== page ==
• 1.5 t Irish moss (15 min)
  • Wyeast 1335 British Ale II
Target OG: 1.058
Target FG: 1.014
Target ABV: 5.6%
Target IBU: 22.6

  • Mash in 6 gal. water @ 140 'F*
  • Protein rest @ 130 'F (20 min)*
  • Sac rest @ 160 -> 152 (60 min)
  • Boil 60 min
  • Chill and ferment @ 65 'F
*Intended to protein rest @ 122 'F but missed my target temp.

  • First runnings: 3.5 gal. @ 1.068
  • Sparge: 4 gal
  • Pre-boil: 7 gal. @ 1.047
  • Collected 5.15 gal. @ 1.054

“Polar Vortex" Saison

Brew date: Nov. 23, 2013
#21 - 6.25 gal

With temps hovering in the low 20's and the wife away, it was time to brew all afternoon. Make that two beers. It may have been biting off more than I could chew, but it was fun, even in my cold garage.

I had decided on a dark saison long ago after seeing the AHA's Saison d'Hiver recipe. My intention is to split the batch into two 3-gallon carboys to secondary for about a month. One will be left to its self, while the other is added to about one pound of wild black cap berries picked from my parents property earlier this summer and frozen.

Brewing went smoothly enough, especially after adding a large piece of steel pegboard to the top of my brew stand to act as a table top. It sits between burners and finally provides a place to rest utensils and other tools during the brew day. I also hooked up a 1/4 horsepower utility pump to my wort chiller and recycled cold water from a tub containing frozen water jugs. It definitely sped up the chilling process, but I need to get some fasteners for my tubing and steelhead pump to recycle the wort while chilling to get a true whirlpool effect.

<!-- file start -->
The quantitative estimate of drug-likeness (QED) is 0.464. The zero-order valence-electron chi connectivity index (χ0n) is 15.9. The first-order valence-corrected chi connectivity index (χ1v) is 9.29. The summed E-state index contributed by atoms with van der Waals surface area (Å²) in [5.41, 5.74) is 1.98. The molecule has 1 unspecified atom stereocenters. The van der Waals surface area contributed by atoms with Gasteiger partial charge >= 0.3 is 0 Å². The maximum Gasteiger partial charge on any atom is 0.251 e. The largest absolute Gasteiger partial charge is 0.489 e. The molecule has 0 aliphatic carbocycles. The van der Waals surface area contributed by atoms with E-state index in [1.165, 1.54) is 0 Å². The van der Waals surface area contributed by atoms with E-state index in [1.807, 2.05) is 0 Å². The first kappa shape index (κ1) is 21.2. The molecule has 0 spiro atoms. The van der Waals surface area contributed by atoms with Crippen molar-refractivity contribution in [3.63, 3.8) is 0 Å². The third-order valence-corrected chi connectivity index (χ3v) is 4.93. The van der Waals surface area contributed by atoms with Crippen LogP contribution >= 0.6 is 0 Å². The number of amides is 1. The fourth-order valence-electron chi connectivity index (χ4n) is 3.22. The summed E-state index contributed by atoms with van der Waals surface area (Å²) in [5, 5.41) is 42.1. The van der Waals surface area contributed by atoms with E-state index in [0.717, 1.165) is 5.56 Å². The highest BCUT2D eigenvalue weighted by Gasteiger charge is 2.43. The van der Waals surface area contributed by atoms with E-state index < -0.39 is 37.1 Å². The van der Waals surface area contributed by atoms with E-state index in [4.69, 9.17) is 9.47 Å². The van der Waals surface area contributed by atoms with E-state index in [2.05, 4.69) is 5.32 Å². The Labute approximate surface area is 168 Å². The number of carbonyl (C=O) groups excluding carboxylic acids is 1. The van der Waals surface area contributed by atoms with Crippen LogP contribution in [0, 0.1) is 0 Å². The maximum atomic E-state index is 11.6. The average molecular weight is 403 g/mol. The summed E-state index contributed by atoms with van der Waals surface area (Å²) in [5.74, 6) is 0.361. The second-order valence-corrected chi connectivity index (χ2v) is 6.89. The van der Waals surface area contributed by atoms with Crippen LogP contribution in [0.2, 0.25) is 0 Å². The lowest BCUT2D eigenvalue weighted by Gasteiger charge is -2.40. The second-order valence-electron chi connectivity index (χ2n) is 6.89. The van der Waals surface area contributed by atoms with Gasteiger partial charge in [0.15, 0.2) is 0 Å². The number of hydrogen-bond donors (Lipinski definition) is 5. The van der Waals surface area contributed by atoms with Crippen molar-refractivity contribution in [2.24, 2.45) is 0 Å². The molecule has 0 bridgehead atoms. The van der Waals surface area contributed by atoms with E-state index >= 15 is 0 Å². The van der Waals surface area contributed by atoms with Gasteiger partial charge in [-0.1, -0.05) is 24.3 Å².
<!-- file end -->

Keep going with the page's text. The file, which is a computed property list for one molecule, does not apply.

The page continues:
In the future, I should prepare 2-3 tubs of cold water for the chilling process. The first helps to reduce the temperature of the wort to about 160 'F, while the other one or two can be used to bring it down to pitching temp.

The only thing I think I would change about the recipe and schedule would be to add some Irish moss to the end of the boil to better clarify the wort. Even now two weeks later, it still has a milk chocolate opaqueness. Also, since I was a little short of my target gravity, I decided to spike the end of the boil with another quarter pound of brown sugar.

  • 12 lb Belgian Pale Ale Malt (Dingemans)
  • 1 lb Caramel 120L
  • 1.25 Munich Malt
  • 0.75 lb Vienna Malt
  • 0.5 lb Red Wheat Malt
  • 0.3 lb Debittered Black Malt
  • 0.2 lb Dark Chocolate Malt (Briess)
  • 0.5 oz Brewers Gold (10.5% A, pellet) (60 min)
  • 0.5 oz Willamette (5.7% A, leaf) (60 min)
  • 0.5 oz Saaz (3% A, pellet) (15 min)
  • 1 lb Dark Belgian Candi (5 min)
  • 0.5 lb Dark Brown Sugar (5 min)
  • Wyeast 3711 French Saison yeast starter (11/21)
Target OG: 1.077
Target FG: 1.019
Target ABV: 7.6 %
Target IBU: 26.5

  • Mash in 6 gal. water @ 160 'F
  • Sac rest @ 149 'F (60 min)
  • Mash out @ 168 'F (10 min)
  • Sparge 4 gal. water @ 168 'F
  • Boil 60 min
  • Chill and ferment @ 70-76 'F
  • First runnings: 3.3 gal. @ 1.070
  • Sparge: 4 gal. @ 1.030
  • Pre-boil: 1.046
  • End-boil: 1.070
  • Added 4 oz brown sugar to spike gravity to near 1.077